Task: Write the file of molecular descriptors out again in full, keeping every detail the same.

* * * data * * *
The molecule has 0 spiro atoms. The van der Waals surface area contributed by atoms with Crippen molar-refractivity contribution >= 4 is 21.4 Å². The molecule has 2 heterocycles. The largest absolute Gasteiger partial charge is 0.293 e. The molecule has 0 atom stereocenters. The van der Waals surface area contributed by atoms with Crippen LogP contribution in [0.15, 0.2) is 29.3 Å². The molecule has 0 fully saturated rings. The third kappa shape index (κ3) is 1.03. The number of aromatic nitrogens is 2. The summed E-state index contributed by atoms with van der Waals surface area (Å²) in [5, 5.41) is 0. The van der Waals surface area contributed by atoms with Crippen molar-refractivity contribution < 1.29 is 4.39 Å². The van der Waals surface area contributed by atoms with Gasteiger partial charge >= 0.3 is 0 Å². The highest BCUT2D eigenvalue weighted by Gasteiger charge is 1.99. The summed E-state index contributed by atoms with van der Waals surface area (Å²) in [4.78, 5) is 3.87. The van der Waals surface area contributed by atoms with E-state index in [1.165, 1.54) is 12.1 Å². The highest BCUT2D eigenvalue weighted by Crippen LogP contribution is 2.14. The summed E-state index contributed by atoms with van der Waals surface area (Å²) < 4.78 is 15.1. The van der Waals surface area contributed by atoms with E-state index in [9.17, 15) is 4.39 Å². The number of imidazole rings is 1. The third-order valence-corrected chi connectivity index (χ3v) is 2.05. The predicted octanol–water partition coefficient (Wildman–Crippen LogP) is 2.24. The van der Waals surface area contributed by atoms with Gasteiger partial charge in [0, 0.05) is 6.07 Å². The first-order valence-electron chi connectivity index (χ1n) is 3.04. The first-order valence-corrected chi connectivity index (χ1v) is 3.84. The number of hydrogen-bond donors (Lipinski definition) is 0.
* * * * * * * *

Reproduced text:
The molecule has 0 spiro atoms. The van der Waals surface area contributed by atoms with Crippen molar-refractivity contribution >= 4 is 21.4 Å². The molecule has 2 heterocycles. The largest absolute Gasteiger partial charge is 0.293 e. The molecule has 0 atom stereocenters. The van der Waals surface area contributed by atoms with Crippen LogP contribution in [0.15, 0.2) is 29.3 Å². The molecule has 0 fully saturated rings. The third kappa shape index (κ3) is 1.03. The number of aromatic nitrogens is 2. The summed E-state index contributed by atoms with van der Waals surface area (Å²) in [5, 5.41) is 0. The van der Waals surface area contributed by atoms with Crippen molar-refractivity contribution < 1.29 is 4.39 Å². The van der Waals surface area contributed by atoms with Gasteiger partial charge >= 0.3 is 0 Å². The highest BCUT2D eigenvalue weighted by Gasteiger charge is 1.99. The summed E-state index contributed by atoms with van der Waals surface area (Å²) in [4.78, 5) is 3.87. The van der Waals surface area contributed by atoms with E-state index in [1.165, 1.54) is 12.1 Å². The highest BCUT2D eigenvalue weighted by Crippen LogP contribution is 2.14. The summed E-state index contributed by atoms with van der Waals surface area (Å²) < 4.78 is 15.1. The van der Waals surface area contributed by atoms with E-state index in [9.17, 15) is 4.39 Å². The number of imidazole rings is 1. The third-order valence-corrected chi connectivity index (χ3v) is 2.05. The predicted octanol–water partition coefficient (Wildman–Crippen LogP) is 2.24. The van der Waals surface area contributed by atoms with Gasteiger partial charge in [0, 0.05) is 6.07 Å². The first-order valence-electron chi connectivity index (χ1n) is 3.04. The first-order valence-corrected chi connectivity index (χ1v) is 3.84. The number of hydrogen-bond donors (Lipinski definition) is 0.